Delays in Care for Noncommunicable Diseases During the Covid-19 Pandemic: Challenges and Lessons Learned

Thursday, April 29, 2021
The COVID-19 pandemic forced countries and health facilities to close and move to telehealth visits when possible. Not surprisingly, we have seen delays in care in many countries. Sadly, these delays have been especially detrimental on people living with chronic conditions, noncommunicable diseases, and injuries. Many providers and facilities have adapted practices and process in real-time throughout the pandemic to meet, as best as possible, the needs of their patients. At the same time, a report from the United States has shown that almost two-thirds of the COVID-19 hospitalizations were attributable to cardiometabolic conditions, such as obesity; hypertension, diabetes, and heart failure. The disruption of services due to the COVID-19 outbreak have placed people living with NCDs at a higher risk of becoming severely ill or dying from COVID-19.
In this webinar, we will hear from providers and organization in cancer, diabetes, heart disease and surgical conditions. The presenters will discuss challenges faced by their organizations in providing care and support during the COVID-19 pandemic. Lessons learned will highlight opportunities for long-term changes in daily operations and preparedness for future public health emergencies
Webinar Lead: Dr. Arti Patel Varanasi, PhD, MPH, Chair, CORE Group NCDs Interest Group, and President & CEO, Advancing Synergy
Webinar Moderator: Bistra Zheleva, Vice President of Global Strategy and Advocacy Children’s Heartlink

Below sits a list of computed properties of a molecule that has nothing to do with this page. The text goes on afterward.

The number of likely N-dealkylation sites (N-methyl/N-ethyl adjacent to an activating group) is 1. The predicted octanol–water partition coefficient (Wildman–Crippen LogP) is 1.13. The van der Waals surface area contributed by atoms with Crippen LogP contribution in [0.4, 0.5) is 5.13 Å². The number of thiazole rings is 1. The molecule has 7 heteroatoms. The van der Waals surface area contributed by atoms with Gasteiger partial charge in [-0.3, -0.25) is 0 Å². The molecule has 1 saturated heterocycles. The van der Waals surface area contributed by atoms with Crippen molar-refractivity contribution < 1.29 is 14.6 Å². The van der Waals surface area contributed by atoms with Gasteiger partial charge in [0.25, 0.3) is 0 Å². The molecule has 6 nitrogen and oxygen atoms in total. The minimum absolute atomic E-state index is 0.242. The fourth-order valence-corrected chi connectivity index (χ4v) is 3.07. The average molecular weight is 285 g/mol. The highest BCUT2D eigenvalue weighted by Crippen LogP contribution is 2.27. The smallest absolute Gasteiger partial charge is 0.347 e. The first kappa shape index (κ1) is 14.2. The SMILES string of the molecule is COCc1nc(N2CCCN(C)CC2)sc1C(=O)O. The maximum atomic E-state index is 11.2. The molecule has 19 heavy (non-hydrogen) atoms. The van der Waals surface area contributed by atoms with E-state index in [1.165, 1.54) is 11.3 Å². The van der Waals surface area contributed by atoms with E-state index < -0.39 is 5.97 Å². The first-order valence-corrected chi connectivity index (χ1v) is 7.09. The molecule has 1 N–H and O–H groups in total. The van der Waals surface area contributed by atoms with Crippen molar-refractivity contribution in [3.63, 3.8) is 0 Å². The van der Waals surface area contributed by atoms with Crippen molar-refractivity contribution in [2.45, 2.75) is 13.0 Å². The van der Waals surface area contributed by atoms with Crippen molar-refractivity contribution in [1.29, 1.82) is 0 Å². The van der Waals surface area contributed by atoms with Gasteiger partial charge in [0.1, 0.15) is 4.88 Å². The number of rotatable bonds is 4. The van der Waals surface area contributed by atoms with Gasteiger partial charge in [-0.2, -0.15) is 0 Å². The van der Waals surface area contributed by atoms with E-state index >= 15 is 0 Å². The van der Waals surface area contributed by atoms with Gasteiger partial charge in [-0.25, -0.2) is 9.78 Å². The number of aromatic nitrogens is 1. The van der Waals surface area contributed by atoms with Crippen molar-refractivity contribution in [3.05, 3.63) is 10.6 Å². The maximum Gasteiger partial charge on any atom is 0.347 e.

Webinar Presenters:
  • Catherine Karekezi, PhD, Medical Director of the Kenya Diabetes Management and Information Centre (DMIC) and a leading technical voice for NCD Alliance Kenya
  • Tim Kubal, MD Oncologist at Moffitt Cancer Center and Co-Chair of the National Comprehensive Cancer Network Best Practices Committee, USA
  • Susana Abrego, MD, pediatric anesthesiologist, Benjamin Bloom Hospital, El Salvador
  • Flavia Kamalembo Batureine, RN, Mulago Hospital, Uganda Heart Institute, Kampala, Uganda

Webinar Recording

How can we do better on NCD education and prevention during and post COVID19?

From Tim Kubal:

The addition of zoom and Facebook live is great to support NCD education and prevention. If you were doing this before the pandemic, then I would continue it. One other thing to consider is to bring fewer people in for each of the topics and to do a deeper dive on individual issues that might be occurring in a country or region.

From Susana Abrego Hasbun:

We must go for population education for people to take care of their own health, not only to avoid infectious diseases but also and especially NCDs, that could be prevented, mainly because some of them deteriorate the quality of people’s lives.
By preventing diseases like diabetes and hypertension, we will avoid the patient’s vulnerability when situations like epidemics arise.

From Catherine Karekezi:

1. Use of patient support groups – empower group leaders with information on NCD prevention (focus on modifiable risk factor modification) and management and skills to disseminate information to their group members and other community members. Due to COVID-19 restrictions – use social media, especially WhatsApp to disseminate information. Short text messages also useful for those not on WhatsApp.

2. Work through community structures:

a) Religious organisations -these are well respected and perceived to be credible sources of information. Messages can be included or appended to the sermons or time set aside for information dissemination after the main service.

b) School communities are another means of disseminating information during and after COVID-19. Teachers are considered community leaders

c) Women’s groups – informal women groups are a key feature in Kenya. Small groups of women come together for economic empowerment and social support

d) Use of community radio – messages formatted in simple language. During 2020 we sensitised media practitioners on NCDs. Some print journalists wrote on NCDs, also organised radio and TV talk shows. In rural settings, community radio and radio stations that broadcast in the local language are the most popular. Radio has the added advantage that one can listen from home – it does not have to go to a specific venue as information is relayed to individuals most times at home.